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Related to Rameses: Ramses II, Cleopatra




1 For ancient Egyptian kings thus named, use Ramses. 2 For Ramses in the Bible, see RaamsesRaamses
, in the Bible, city of the eastern delta of Egypt, built by Hebrew slave labor. It was rebuilt by Ramses II. The Ramses in the books of Genesis and Numbers is the region of the central eastern delta.
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(also Ramses), pharaohs in ancient Egypt. The best known are discussed below.

Rameses II (throne name Usermare-Setepnere). Pharaoh of the 19th dynasty, from the late 14th to mid-13th centuries B.C.

Under the rule of Rameses II, Egypt achieved great power. Rameses carried on a protracted struggle against the Hittites, which resulted in Egypt securing Palestine and southern Syria. He transferred his residence from Thebes to the northeastern delta, where the city of Pi-Ramessu (“house of Rameses”), later called Tanis, was built. There was a great deal of construction during his reign, including new temples in Abydos and Thebes, additions to the temples in Karnak and Luxor, and the cave temples of Abu Simbel. Wars and enormous expenses for the upkeep and construction of temples reduced the classes of laborers to ruin, while at the same time, the aristocracy and priesthood grew wealthy.

Rameses IV (III; throne name Usermare-Meriamon). Pharaoh of the 20th Dynasty, from the late 13th century through the 1170’s B.C. Some scholars refer to him as Rameses III because they do not include Rameses-Siptah of the 19th dynasty, who ruled about 1210 B.C.

Rameses IV repulsed an attack of the Sea Peoples on Lower Egypt. During his reign, the country continued to weaken, a process which had begun in the mid-13th century. Rameses sought support among mercenaries and the priesthood and made enormous contributions to the temples. He built the mortuary temple of Medinet Habu, near Thebes. His reign was filled with popular disturbances. Rameses was killed as a result of a palace plot.

The successors of Rameses IV (III) all had the name Rameses, and in the literature they are usually referred to as the Ramessides. The last of the Ramessides, Rameses XII (XI), ruled from 1112 to 1070 B.C.



, Rameses
any of 12 kings of ancient Egypt, who ruled from ?1315 to ?1090 bc
References in periodicals archive ?
The excavators unearthed nine Egyptian scarabs (one bearing the name of Pharaoh Rameses III), a furnace for smelting iron ore and other artifacts.
One highlight is the vividlycoloured belt of the last great Pharaoh, Rameses III, on permanent display for the first time since before the Second World War.
The chemical composition of glass vessels and other artifacts found at various elite Mediterranean sites dating to around the time of Rameses II matches that of the Egyptian ingots, Jackson points out.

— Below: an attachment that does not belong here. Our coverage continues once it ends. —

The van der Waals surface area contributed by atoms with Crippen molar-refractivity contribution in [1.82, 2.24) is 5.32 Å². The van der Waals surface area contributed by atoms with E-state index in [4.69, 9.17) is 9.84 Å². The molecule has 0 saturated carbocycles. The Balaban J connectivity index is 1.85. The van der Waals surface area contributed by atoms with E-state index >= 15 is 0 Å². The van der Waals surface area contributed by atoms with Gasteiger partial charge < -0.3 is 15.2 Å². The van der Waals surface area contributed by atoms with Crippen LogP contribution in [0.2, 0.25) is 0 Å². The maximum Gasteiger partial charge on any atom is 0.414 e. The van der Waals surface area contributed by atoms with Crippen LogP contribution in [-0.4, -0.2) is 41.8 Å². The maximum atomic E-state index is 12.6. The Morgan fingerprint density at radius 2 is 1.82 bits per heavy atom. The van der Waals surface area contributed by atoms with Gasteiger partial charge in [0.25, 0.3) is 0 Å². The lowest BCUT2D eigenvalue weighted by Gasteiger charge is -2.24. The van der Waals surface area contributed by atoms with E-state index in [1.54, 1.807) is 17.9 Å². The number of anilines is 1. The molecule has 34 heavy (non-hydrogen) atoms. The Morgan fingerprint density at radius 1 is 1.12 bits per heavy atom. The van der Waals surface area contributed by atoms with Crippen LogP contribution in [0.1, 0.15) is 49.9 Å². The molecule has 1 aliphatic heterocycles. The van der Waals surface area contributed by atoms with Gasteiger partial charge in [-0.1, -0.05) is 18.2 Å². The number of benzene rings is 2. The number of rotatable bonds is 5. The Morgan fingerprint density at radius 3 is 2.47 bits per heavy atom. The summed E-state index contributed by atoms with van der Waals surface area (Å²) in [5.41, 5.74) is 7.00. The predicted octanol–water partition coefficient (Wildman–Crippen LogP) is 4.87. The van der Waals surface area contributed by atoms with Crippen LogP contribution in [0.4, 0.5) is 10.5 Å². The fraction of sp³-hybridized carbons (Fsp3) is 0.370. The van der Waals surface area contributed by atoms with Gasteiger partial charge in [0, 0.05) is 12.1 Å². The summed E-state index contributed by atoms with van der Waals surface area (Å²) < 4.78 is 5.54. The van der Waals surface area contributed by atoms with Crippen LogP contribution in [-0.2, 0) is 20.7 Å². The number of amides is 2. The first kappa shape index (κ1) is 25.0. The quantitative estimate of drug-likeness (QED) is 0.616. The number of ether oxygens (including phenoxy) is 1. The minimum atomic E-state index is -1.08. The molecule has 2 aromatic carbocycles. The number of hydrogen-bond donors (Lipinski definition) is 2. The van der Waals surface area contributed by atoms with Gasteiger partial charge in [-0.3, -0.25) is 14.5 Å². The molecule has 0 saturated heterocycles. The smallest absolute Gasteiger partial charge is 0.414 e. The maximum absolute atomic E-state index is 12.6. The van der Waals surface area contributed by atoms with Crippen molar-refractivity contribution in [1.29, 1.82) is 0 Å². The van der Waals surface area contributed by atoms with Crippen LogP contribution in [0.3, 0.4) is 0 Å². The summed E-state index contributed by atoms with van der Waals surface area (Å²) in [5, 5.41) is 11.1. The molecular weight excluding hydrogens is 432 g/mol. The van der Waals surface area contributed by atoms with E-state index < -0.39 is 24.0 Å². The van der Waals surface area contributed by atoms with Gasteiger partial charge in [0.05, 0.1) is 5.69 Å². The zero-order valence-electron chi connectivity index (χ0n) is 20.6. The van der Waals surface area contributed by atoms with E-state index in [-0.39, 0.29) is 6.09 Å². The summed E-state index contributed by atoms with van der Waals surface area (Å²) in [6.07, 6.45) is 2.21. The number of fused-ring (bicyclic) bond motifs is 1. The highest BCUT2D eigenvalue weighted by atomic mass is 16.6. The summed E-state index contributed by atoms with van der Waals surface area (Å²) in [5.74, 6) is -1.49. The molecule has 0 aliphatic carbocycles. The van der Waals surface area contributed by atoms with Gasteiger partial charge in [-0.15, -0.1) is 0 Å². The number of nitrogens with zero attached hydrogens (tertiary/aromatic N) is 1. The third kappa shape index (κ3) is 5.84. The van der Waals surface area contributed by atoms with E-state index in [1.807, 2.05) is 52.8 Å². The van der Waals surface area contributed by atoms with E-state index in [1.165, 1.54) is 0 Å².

By forcing the Hebrews out of Egyptian society, invading the Hebrew bedrooms, and violating the Hebrew women, Rameses distinguishes himself as the new ruler of Egypt.
It is worth paying the extra pounds 80 for the short flight to the southern end of Lake Nasser to the Temples of Rameses II and his Queen Nefertari at Abu Simbel.
You get a set of printable plans, sections, an axo, zoomable thumbnails--there are, for example, 33 photos attached to the Rameses VII section--plus an extensive bibliography to do with the specific tomb as well as related articles.
Now African arts' preserver and presenter Herman Bigham and his 12-year-old son, Rameses, honor that remarkable bond with their traveling exhibit The Majesty of African Motherhood.
The two remaining tombs are Ramesside and found in the necropolis area of the workers' village Deir el Medina: Sennedjem (TT 1) and Inherkha (TT 359), dating to Seti I-Rameses II and Rameses III-IV respectively.
and Anthemideae [sic] in the abdominal cavity of Rameses II, as plant substances utilized in the preservation process by the ancient Egyptians.
REKIC: A wooden plaque (above) carved with a cartouche containing the name of Rameses II, one of Egypt's greatest pharoahs (1290-1223BC).
Both historical and artistic licence has been taken (much of the film focuses on the relationship between Moses and his fictitious half-brother Rameses, who later becomes Pharaoh; Moses is found and raised by Pharaoh's wife, not daughter; Aaron plays a minor role while Miriam is given an important role).
To heighten dramatic interest the folks at DreamWorks decided to tell the Moses story as a tale of sibling rivalry, with Moses and Rameses acting out the sort of fraternal competition gone bad that boomers like myself remember seeing Stephen Boyd and Charlton Heston do in Ben Hur so many years ago.